|Women’s boxing had a turning point in its history last Saturday, as Katie Taylor (IRL) and Amanda Serrano (PUR) headlined the night at Madison Square Garden, in front of a full audience and with over 1.5 million viewers just in the United States.
The fight was the fight of the year so far and the greatest fight of all time for female boxing.Taylor won the Lightweight World Title Bout against Amanda Serrano (PUR), who came up from her natural Featherweight for the mega fight. The two are the best Pound for Pound female boxers. It was no surprise that they would put on the show they would.
The greatness of the fight goes beyond the fact that the contending level was among the best, or that the fight itself was exciting, but also because this should be the point at which the next best possible matchups and big female prizefights will be measured against.
Serrano was impressive, and she rocked Taylor in the fifth round, almost sending her down, but Taylor came back to rightfully win a very close fight. A rematch seems very likely, and no one would complain about it.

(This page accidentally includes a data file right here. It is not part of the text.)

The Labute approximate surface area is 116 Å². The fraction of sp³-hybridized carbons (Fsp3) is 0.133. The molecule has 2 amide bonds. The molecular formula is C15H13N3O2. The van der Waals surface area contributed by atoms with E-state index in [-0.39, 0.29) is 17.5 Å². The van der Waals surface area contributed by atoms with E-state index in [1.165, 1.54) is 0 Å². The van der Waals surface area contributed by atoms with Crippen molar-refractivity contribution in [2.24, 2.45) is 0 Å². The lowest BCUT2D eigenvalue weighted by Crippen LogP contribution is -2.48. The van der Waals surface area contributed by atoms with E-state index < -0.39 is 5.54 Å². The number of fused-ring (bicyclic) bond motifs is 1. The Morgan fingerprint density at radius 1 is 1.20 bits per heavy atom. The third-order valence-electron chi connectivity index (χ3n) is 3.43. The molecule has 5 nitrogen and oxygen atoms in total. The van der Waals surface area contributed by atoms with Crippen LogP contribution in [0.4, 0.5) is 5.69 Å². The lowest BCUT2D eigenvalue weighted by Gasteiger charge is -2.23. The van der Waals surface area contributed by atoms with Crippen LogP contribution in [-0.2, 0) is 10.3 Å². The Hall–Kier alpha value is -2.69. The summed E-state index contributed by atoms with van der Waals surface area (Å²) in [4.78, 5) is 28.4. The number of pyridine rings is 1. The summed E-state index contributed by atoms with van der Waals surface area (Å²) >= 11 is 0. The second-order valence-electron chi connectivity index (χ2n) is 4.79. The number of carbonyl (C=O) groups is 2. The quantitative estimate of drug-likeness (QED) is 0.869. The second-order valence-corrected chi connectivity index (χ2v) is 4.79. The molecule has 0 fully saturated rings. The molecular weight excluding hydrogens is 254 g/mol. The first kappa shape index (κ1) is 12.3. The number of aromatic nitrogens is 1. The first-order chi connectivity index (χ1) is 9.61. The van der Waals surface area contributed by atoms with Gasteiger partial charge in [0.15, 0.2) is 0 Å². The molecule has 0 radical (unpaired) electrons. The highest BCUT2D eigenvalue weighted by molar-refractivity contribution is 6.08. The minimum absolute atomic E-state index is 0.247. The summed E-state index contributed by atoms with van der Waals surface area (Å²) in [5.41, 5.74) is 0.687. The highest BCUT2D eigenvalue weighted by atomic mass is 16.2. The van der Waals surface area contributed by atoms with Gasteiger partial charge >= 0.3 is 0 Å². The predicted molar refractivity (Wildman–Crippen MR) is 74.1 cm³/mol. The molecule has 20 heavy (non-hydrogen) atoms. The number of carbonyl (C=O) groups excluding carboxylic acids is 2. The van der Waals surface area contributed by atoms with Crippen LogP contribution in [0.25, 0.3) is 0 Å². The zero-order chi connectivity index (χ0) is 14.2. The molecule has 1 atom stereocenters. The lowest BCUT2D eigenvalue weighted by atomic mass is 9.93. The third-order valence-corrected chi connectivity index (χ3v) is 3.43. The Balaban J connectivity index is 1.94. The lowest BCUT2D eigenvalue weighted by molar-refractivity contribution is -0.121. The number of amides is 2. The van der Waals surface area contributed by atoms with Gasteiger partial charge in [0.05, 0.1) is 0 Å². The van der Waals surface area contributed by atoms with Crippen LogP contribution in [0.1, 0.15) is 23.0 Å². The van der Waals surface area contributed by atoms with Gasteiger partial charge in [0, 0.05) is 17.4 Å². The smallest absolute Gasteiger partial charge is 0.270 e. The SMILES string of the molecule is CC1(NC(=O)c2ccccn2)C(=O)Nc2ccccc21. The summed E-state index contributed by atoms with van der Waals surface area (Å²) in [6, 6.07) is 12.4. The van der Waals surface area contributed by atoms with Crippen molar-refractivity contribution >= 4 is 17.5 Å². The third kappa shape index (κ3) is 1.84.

The card also saw a unification fight for the Women’s Super Middleweight world Title, with Franchón Crews-Dezurn (USA) beating Elin Cederroos (SWE) for all the big belts. The fans appreciated the fight.
Thirty years ago, the lighter weights in boxing would not make the same as the heavier weights, even if the fights were great and the matchups involved two of the best pound for pound fighters in the world, such as the mega fights between Ricardo López (MEX) and Rosendo Álvarez (NIC), or between Humberto González (MEX) and Michael Carbajal (PUR).
Today, some of the lighter weights are paid well, and the biggest paid fighters of the last two decades – Floyd Mayweather Jr (USA), Manny Pacquiao (FIL) and Óscar de la Hoya (USA/MEX) all were contemporaries in Welterweight.
Last year, the Super Flyweight fight between Juan Francisco Estrada (MEX) and Román González (NIC) got the credit it deserved and the fighters were paid well.Women’s boxing is increasingly more competitive. Taylor and Serrano proved it and they were paid in seven digits for that.
It should not be a surprise if in the future some of the most important female fights are paid as well as some of the most relevant male counterparts. They should and we expect they will.